Nintendo is unique because hardware engineers and software developers are working in the same building and closely communicating with each other to create new products. We are disclosing some of these stories on our official Web site in detail, in which I was playing the role of interviewer. I hope you can read them to have a better understanding, but this is our unique strength, and we should not throw away this strength of Nintendo.

  Also, if we should be content with the success we have so far achieved with DS and stop going after new challenges, others would surely try to duplicate our success, whether it was the result of our challenges on DS or Wii. After all, what we have done was not by magic, and most of the successes are reproducible by the others. So, Nintendo has to always try to create something other platforms, including cell phones, cannot do. Cell phones will make improvements and will show better performances. The bottom line of Nintendo is how far ahead we can go beyond what others will be able to reach. And to do so, we need to stick to our existing hardware-software integrated business approach. This is our basic policy.

Q 20   You had so many million-seller DS titles in the previous fiscal year. Some of them sold even 4 million and 5 million or more, which was just incredible. Will you be able to do the similar thing this fiscal year? In comparison, Wii had few million-seller titles and none of them appear to have created a strong impact. Is this because the developers are late in making Wii software? How will you improve the situation?
A 20


  When 2 million hardware is being sold in one marketplace, if one software tops its millionth sales mark, it means one out of two hardware owners have already purchased the software, which is not normal at all. In the case of Japan, we already had two million-seller titles for Wii. I do not think we are lacking million-seller titles for Wii at this moment. Of course, as we expand the Wii sales towards the end of this year, we have to make efforts so that the third and fourth million-seller Wii titles will be there. In the case of DS, we were able to have a number of titles which sold 3 million or 4 million. If anyone were to say, "In fact, I was carefully planning to make that great sales success happen," he would be a liar. We are always trying to make software that will be appreciated by as many different types of people as possible, but only when we have the following wind, such as when the hardware and software can be taken as a social phenomenon, can they sell in this huge volume. In other words, these are not numbers we can artificially try to create with our own efforts.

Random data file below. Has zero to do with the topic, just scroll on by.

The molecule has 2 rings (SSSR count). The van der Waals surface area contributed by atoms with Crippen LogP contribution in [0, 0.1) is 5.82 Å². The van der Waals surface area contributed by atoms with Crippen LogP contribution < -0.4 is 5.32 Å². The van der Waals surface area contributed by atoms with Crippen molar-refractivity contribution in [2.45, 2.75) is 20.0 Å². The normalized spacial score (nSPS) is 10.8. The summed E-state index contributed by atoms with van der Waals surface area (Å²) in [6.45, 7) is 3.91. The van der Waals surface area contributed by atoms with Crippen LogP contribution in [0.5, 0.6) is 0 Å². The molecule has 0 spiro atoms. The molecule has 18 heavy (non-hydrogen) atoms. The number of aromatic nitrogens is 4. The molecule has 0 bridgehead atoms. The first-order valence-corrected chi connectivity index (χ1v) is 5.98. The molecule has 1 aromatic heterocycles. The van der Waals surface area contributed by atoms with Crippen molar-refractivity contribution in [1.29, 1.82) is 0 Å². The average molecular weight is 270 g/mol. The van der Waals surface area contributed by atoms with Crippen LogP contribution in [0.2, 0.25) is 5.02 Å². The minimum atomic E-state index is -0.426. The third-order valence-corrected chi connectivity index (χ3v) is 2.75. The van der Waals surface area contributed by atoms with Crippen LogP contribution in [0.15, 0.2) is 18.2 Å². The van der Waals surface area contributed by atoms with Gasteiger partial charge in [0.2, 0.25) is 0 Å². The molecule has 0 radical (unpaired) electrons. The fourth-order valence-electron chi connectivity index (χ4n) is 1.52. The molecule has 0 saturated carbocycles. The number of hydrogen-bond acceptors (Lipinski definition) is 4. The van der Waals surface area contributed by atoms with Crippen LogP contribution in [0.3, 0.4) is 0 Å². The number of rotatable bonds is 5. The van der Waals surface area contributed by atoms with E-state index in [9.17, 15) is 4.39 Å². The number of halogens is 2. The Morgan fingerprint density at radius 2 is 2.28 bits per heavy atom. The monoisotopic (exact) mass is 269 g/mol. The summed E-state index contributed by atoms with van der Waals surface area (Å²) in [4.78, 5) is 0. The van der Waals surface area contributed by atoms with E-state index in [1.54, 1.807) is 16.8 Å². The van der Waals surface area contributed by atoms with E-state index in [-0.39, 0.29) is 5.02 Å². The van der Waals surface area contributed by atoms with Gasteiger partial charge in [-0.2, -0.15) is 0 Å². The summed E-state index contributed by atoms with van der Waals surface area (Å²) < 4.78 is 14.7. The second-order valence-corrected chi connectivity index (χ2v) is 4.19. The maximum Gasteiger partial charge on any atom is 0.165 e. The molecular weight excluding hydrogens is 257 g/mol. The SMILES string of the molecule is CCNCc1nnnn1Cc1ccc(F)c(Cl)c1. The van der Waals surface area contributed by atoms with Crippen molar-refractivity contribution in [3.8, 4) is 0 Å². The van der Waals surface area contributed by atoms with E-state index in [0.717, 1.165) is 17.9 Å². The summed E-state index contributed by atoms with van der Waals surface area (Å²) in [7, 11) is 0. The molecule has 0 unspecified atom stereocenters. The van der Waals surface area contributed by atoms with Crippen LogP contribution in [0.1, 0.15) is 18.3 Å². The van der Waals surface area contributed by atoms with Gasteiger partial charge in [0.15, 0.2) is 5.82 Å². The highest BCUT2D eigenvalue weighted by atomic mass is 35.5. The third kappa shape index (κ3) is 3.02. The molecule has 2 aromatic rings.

Looking at the software unit shipment forecast, some of you may think that Nintendo has not increased the number over the actual sales result of the previous year especially when the hardware are expected to enter into its expansion phase in this year. If we should base upon more aggressive assumption, or if we should assume that a series of 3 million- or 4 million-seller titles will be sold one after another like the previous year, we might be able to increase the target now that we are expecting even more hardware installed basis. Please note, however, having a number of 3 million- or 4 million-seller titles is not a norm but an exception. While we are always trying to make that happen, we can never base our forecast upon such ambitious assumptions. As a result, we have disclosed our financial forecasts as they are. Nevertheless, we will always try to achieve great sales. In case of DS, for example, when there are 16.5 million DS hardware in Japan, software can become a million seller if just one out of 16.5 DS hardware owners have purchased the software. In that sense, the hurdle to develop a million-seller title is becoming less high, so we will challenge to create software that can sell more than a million. Some can say that making a million seller means, from one perspective, that you will have to let only one out of 120 Japanese to have purchased the software, and from that perspective, having million seller title may appear not so hard in theory, but it is not that easy in real business. We have to ask potential consumers to know the contents of the software, have them become interested in purchasing the software and actually have them purchase the software. From my own experiences of the past many years, I know how hard it is. By understanding the hardship, we would like to continue our efforts to realize as many million-seller titles as possible.